Released by: Dust on the Tracks Records
Release Date: Out Now!!!
Carlo Del Favero – Vocals / Guitar
Jonathan Weeks – Guitar
Matteo Bevilaqua – Bass / Backing Vocals
Leonard Berisha – Drums
7. High School Funeral
8. Get Away
9. Victims Of Chaos
Diaries Of A Hero are an impressive new British metalcore outfit featuring the talents of vocalist / guitarist Carlo Del Favero, lead guitarist Jonathan Weeks, Matteo Bevilaqua on bass / backing vocals and Leonard Berisha on drums. Those of you who like to get into gigs early instead of propping up the nearest bar may have caught them opening proceedings on Motorheads 2012 European tour with Anthrax. Since then they’ve been locked away in a Croatian studio, laboring to produce this, their debut album.
Now, I must confess that they are not the type of thing that this writer usually listens to. However if they are good enough for Lemmy and Scott Ian, they should be good enough for any metalhead. The staccato guitars slowly fade in, followed by a sublimely melancholic picked melody over a widescreen musical landscape of the type that U2 have occupied in the latter part of their career, and then… Solitude shockingly and from out of nowhere attacks the listener like rabid dog. If ever there was a powerful introduction, a statement of intent, then this is it. In the space of a few short seconds, Diaries Of A Hero set out their agenda, perfectly summing up what’s to follow over the next ten tracks. Emotive, angry, energetic, melodic, pulsing and punishing are just a few of the adjectives that leap to mind when trying to describe the barrage that hits you. It is indeed an onslaught, but a tightly constructed one. Musically it’s stunning. Expertly phrased and delivered guitar solos fall over start-stop rhythms. Skipping Manimal which was strangely missing from this reviewer’s copy, the perfectly paced second song proper J5 arrives in quick succession, an antidote to the pent up anger of the first track. It’s still angry, but a more measured rage. By now it’s clear that the band are a technically precise machine, with multi-layered vocals, one minute melodic, the next screaming, but no less pointed. Throne is more of the same, with some modern-progressive style precision in the instrumental passages that prove just what a tight unit the band are. With Del Favero screaming for his life over the verses Scarwhores proves one thing; damn but this guy is angry. And there’s little let-up. Highschool Funeral is as gnarly and unsettling as its title suggests, and Get Away continues the pummeling. Victims of Chaos is a real showcase for the drumming talents of Berisha, his double bass beating a tour de force that’s skillfully executed. Neruda coming towards the end of the album eases off the gas just a little, with a welcome breather arriving in the haunting echoes of the middle section before the final assault. The set closes with the epic Brother. It fades out in suitably widescreen fashion, a coda that reminds you just where you came in in the first place.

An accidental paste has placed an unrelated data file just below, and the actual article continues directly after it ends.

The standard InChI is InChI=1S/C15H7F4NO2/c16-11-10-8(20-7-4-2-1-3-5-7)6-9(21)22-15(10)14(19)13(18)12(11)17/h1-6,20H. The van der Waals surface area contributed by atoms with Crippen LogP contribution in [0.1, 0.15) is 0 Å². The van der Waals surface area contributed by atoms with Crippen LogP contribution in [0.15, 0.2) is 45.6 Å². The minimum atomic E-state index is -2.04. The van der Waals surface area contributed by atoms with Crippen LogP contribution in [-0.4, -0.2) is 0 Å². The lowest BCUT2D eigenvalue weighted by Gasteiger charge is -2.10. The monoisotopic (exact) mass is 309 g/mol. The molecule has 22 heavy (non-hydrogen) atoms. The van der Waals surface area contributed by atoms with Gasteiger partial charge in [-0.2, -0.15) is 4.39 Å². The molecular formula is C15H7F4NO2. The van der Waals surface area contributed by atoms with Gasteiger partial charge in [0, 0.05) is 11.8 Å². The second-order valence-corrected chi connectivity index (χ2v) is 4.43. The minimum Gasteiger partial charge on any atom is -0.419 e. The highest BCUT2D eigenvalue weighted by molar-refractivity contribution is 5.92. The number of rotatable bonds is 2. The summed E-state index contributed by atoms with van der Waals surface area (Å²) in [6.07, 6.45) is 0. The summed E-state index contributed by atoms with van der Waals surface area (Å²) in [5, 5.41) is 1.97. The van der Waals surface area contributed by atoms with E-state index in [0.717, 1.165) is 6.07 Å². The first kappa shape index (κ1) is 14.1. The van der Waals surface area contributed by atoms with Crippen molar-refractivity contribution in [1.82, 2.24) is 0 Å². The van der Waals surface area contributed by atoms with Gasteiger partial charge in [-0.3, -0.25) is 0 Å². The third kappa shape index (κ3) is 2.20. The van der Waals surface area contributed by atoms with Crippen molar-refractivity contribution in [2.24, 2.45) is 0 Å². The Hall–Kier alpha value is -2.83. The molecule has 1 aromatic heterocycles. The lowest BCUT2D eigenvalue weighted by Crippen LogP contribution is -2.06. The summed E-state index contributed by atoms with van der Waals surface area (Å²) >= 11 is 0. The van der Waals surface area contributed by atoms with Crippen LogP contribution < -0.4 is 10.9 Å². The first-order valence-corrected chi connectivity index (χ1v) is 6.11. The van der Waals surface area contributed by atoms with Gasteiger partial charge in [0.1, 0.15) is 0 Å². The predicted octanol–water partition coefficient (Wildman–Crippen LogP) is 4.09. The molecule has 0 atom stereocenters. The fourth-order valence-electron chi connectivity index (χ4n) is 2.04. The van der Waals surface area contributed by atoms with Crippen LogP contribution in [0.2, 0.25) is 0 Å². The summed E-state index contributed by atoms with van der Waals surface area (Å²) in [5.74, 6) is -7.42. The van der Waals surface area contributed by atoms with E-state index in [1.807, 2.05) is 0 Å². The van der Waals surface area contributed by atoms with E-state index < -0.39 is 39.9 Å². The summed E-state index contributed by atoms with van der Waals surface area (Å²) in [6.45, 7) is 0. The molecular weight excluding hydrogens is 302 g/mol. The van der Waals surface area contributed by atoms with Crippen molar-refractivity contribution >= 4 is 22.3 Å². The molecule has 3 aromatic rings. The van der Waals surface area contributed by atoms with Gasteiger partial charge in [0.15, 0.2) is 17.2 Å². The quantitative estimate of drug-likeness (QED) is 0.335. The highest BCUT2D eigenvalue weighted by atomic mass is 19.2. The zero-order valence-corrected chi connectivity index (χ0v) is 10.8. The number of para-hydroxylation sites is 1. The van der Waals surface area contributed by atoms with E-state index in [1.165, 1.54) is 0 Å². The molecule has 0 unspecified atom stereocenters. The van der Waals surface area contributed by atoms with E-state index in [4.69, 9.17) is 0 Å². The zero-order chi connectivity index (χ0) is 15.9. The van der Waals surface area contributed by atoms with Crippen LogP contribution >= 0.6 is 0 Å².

The headline? A gleamingly polished production, superb musicianship and a killer performance from each and every member on an album that does not leave wanting. Remove any preconceptions you night have. This is a band to watch.
Written by Eamon O’Neill
Ratings Eamon 8/10